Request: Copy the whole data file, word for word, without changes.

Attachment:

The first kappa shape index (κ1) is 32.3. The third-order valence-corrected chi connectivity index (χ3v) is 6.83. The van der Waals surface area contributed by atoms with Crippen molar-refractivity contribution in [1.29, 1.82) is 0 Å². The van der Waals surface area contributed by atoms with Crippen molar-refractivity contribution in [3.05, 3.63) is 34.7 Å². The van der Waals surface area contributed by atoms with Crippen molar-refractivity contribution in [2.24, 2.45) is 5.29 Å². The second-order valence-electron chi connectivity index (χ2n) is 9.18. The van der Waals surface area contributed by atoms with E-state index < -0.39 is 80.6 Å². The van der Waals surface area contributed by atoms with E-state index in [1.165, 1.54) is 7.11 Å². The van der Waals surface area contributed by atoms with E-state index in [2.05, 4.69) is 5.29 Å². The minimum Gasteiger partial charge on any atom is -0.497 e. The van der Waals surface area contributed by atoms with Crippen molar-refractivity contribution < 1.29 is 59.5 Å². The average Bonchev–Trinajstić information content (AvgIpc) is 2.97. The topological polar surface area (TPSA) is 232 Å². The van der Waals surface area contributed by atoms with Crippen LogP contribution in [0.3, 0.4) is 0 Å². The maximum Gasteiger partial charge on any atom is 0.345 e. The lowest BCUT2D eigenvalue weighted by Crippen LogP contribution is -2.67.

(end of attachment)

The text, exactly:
The first kappa shape index (κ1) is 32.3. The third-order valence-corrected chi connectivity index (χ3v) is 6.83. The van der Waals surface area contributed by atoms with Crippen molar-refractivity contribution in [1.29, 1.82) is 0 Å². The van der Waals surface area contributed by atoms with Crippen molar-refractivity contribution in [3.05, 3.63) is 34.7 Å². The van der Waals surface area contributed by atoms with Crippen molar-refractivity contribution in [2.24, 2.45) is 5.29 Å². The second-order valence-electron chi connectivity index (χ2n) is 9.18. The van der Waals surface area contributed by atoms with E-state index < -0.39 is 80.6 Å². The van der Waals surface area contributed by atoms with E-state index in [1.165, 1.54) is 7.11 Å². The van der Waals surface area contributed by atoms with E-state index in [2.05, 4.69) is 5.29 Å². The minimum Gasteiger partial charge on any atom is -0.497 e. The van der Waals surface area contributed by atoms with Crippen molar-refractivity contribution < 1.29 is 59.5 Å². The average Bonchev–Trinajstić information content (AvgIpc) is 2.97. The topological polar surface area (TPSA) is 232 Å². The van der Waals surface area contributed by atoms with Crippen LogP contribution in [0.3, 0.4) is 0 Å². The maximum Gasteiger partial charge on any atom is 0.345 e. The lowest BCUT2D eigenvalue weighted by Crippen LogP contribution is -2.67.